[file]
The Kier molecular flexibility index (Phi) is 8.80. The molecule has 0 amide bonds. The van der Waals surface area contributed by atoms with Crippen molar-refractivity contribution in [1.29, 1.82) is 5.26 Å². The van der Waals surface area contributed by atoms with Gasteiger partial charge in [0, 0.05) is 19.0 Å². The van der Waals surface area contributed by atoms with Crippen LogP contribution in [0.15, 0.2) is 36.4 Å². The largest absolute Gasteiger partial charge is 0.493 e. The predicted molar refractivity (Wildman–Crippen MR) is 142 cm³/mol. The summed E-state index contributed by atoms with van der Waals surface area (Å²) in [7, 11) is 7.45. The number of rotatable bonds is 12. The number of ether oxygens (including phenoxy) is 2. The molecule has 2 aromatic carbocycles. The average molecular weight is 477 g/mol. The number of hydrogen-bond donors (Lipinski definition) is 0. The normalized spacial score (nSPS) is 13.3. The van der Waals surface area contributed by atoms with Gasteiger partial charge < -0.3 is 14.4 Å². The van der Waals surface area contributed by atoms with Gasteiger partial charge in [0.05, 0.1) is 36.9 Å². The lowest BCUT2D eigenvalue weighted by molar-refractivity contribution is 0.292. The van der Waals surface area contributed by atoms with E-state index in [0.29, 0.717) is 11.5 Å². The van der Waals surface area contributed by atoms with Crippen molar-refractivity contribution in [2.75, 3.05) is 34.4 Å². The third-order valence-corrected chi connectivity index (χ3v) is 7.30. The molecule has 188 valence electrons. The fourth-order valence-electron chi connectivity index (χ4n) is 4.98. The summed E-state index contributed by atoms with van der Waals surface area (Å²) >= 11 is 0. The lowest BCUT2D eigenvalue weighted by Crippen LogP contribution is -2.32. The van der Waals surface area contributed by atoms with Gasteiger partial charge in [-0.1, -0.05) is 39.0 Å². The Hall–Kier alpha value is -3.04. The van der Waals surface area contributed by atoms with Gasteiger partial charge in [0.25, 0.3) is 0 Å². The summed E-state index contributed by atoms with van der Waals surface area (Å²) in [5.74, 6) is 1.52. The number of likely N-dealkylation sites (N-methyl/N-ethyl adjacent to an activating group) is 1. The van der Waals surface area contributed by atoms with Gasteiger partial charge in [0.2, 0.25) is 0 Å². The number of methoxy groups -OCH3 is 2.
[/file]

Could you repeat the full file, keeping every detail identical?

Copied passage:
The Kier molecular flexibility index (Phi) is 8.80. The molecule has 0 amide bonds. The van der Waals surface area contributed by atoms with Crippen molar-refractivity contribution in [1.29, 1.82) is 5.26 Å². The van der Waals surface area contributed by atoms with Gasteiger partial charge in [0, 0.05) is 19.0 Å². The van der Waals surface area contributed by atoms with Crippen LogP contribution in [0.15, 0.2) is 36.4 Å². The largest absolute Gasteiger partial charge is 0.493 e. The predicted molar refractivity (Wildman–Crippen MR) is 142 cm³/mol. The summed E-state index contributed by atoms with van der Waals surface area (Å²) in [7, 11) is 7.45. The number of rotatable bonds is 12. The number of ether oxygens (including phenoxy) is 2. The molecule has 2 aromatic carbocycles. The average molecular weight is 477 g/mol. The number of hydrogen-bond donors (Lipinski definition) is 0. The normalized spacial score (nSPS) is 13.3. The van der Waals surface area contributed by atoms with Gasteiger partial charge < -0.3 is 14.4 Å². The van der Waals surface area contributed by atoms with Gasteiger partial charge in [0.05, 0.1) is 36.9 Å². The lowest BCUT2D eigenvalue weighted by molar-refractivity contribution is 0.292. The van der Waals surface area contributed by atoms with E-state index in [0.29, 0.717) is 11.5 Å². The van der Waals surface area contributed by atoms with Crippen molar-refractivity contribution in [2.75, 3.05) is 34.4 Å². The third-order valence-corrected chi connectivity index (χ3v) is 7.30. The molecule has 188 valence electrons. The fourth-order valence-electron chi connectivity index (χ4n) is 4.98. The summed E-state index contributed by atoms with van der Waals surface area (Å²) >= 11 is 0. The lowest BCUT2D eigenvalue weighted by Crippen LogP contribution is -2.32. The van der Waals surface area contributed by atoms with Gasteiger partial charge in [-0.1, -0.05) is 39.0 Å². The Hall–Kier alpha value is -3.04. The van der Waals surface area contributed by atoms with Gasteiger partial charge in [0.25, 0.3) is 0 Å². The summed E-state index contributed by atoms with van der Waals surface area (Å²) in [5.74, 6) is 1.52. The number of likely N-dealkylation sites (N-methyl/N-ethyl adjacent to an activating group) is 1. The van der Waals surface area contributed by atoms with Gasteiger partial charge in [0.2, 0.25) is 0 Å². The number of methoxy groups -OCH3 is 2.